Syrett asked about the Arecibo message that Sagan sent from the huge radio telescope in 1974, and Zygutis made two errors in answering. First he said that radio telescopes can only receive information, not transmit it, and then he said the experiment was an obvious failure since no answer was ever received. Well, the fact is that Arecibo did transmit the 1679-digit message, and considering that it was directed toward a globular cluster at a distance of 25,000 light years, it's more than a little premature to be saying that no answer has been received. Again, fans of the paranormal cite Sagan, incorrectly, as believing in the existence of extraterrestrial civilizations. In fact, to Sagan this was a question, not an answer, and he simply felt that the investigation of it should be led by science, not fantasy or religion.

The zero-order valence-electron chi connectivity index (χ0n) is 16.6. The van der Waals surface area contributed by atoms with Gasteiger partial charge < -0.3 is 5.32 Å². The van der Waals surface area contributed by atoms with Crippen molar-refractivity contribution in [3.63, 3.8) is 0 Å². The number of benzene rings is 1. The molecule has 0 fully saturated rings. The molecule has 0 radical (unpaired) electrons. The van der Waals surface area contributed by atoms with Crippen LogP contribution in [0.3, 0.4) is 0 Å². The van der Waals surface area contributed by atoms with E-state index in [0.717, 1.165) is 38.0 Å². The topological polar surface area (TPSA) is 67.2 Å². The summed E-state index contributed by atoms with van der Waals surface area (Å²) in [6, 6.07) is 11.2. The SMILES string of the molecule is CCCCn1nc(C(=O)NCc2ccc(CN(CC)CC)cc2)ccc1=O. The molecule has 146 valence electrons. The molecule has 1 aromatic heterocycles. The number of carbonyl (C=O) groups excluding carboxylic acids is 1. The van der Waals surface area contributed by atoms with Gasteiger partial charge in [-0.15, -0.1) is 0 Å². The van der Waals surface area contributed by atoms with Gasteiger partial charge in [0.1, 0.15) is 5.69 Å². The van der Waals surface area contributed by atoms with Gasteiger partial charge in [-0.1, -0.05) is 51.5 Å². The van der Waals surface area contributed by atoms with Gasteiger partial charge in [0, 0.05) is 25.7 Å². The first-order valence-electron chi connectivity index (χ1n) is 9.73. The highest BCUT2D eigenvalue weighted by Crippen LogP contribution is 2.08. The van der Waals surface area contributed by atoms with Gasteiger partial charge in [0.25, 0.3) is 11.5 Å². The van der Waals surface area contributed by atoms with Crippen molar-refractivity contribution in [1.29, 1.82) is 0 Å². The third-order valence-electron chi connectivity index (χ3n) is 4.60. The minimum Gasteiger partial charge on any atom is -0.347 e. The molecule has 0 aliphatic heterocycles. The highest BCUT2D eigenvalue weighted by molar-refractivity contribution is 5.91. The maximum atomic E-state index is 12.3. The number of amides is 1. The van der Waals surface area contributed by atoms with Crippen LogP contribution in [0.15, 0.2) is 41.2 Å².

Well, speaking of religion, I see Donald Zygutis is a graduate of Corban University. Corban describes itself as "a gospel-driven community of scholars and leaders who seek to bring a biblical perspective to all areas of study and practice." OK, now we know.

        Ah, I found the 1962 paper after all. Its title is Direct contact among galactic civilizations by relativistic interstellar spaceflight, and 18 handwritten pages of it are in the Library of Congress here. Sagan had a brief postdoc appointment at Stanford, in the department of biology under the supervision of Joshua Lederberg. That would have been around 1962, so I may have to concede that point too.